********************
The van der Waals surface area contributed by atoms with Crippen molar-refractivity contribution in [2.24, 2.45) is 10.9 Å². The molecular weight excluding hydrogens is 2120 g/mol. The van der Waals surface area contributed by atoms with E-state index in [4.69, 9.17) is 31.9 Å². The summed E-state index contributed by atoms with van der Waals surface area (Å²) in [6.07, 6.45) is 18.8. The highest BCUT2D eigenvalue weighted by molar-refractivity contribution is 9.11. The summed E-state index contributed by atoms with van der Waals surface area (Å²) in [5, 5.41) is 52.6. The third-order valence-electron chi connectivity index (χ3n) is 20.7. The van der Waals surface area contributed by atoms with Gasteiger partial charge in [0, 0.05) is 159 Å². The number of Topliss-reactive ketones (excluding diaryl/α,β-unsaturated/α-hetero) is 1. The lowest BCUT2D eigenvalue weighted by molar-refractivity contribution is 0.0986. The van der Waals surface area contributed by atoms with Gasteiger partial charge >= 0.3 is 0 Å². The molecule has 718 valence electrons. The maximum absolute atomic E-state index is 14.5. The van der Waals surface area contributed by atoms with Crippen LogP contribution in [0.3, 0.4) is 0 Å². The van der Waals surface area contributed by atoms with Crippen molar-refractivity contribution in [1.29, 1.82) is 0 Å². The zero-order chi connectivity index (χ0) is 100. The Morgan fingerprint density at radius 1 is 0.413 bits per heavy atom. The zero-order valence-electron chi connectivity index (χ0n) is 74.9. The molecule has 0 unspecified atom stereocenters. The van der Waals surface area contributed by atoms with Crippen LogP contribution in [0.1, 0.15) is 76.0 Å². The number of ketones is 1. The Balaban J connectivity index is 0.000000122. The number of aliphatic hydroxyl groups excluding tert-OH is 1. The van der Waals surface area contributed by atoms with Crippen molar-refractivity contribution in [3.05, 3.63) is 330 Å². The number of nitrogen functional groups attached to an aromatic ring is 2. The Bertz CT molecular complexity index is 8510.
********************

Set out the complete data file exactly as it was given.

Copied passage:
The van der Waals surface area contributed by atoms with Crippen molar-refractivity contribution in [2.24, 2.45) is 10.9 Å². The molecular weight excluding hydrogens is 2120 g/mol. The van der Waals surface area contributed by atoms with E-state index in [4.69, 9.17) is 31.9 Å². The summed E-state index contributed by atoms with van der Waals surface area (Å²) in [6.07, 6.45) is 18.8. The highest BCUT2D eigenvalue weighted by molar-refractivity contribution is 9.11. The summed E-state index contributed by atoms with van der Waals surface area (Å²) in [5, 5.41) is 52.6. The third-order valence-electron chi connectivity index (χ3n) is 20.7. The van der Waals surface area contributed by atoms with Gasteiger partial charge in [0, 0.05) is 159 Å². The number of Topliss-reactive ketones (excluding diaryl/α,β-unsaturated/α-hetero) is 1. The lowest BCUT2D eigenvalue weighted by molar-refractivity contribution is 0.0986. The van der Waals surface area contributed by atoms with Gasteiger partial charge >= 0.3 is 0 Å². The molecule has 718 valence electrons. The maximum absolute atomic E-state index is 14.5. The van der Waals surface area contributed by atoms with Crippen LogP contribution in [0.3, 0.4) is 0 Å². The van der Waals surface area contributed by atoms with Crippen molar-refractivity contribution in [1.29, 1.82) is 0 Å². The zero-order chi connectivity index (χ0) is 100. The Morgan fingerprint density at radius 1 is 0.413 bits per heavy atom. The zero-order valence-electron chi connectivity index (χ0n) is 74.9. The molecule has 0 unspecified atom stereocenters. The van der Waals surface area contributed by atoms with Crippen LogP contribution in [0.1, 0.15) is 76.0 Å². The number of ketones is 1. The Balaban J connectivity index is 0.000000122. The number of aliphatic hydroxyl groups excluding tert-OH is 1. The van der Waals surface area contributed by atoms with Crippen molar-refractivity contribution in [3.05, 3.63) is 330 Å². The number of nitrogen functional groups attached to an aromatic ring is 2. The Bertz CT molecular complexity index is 8510.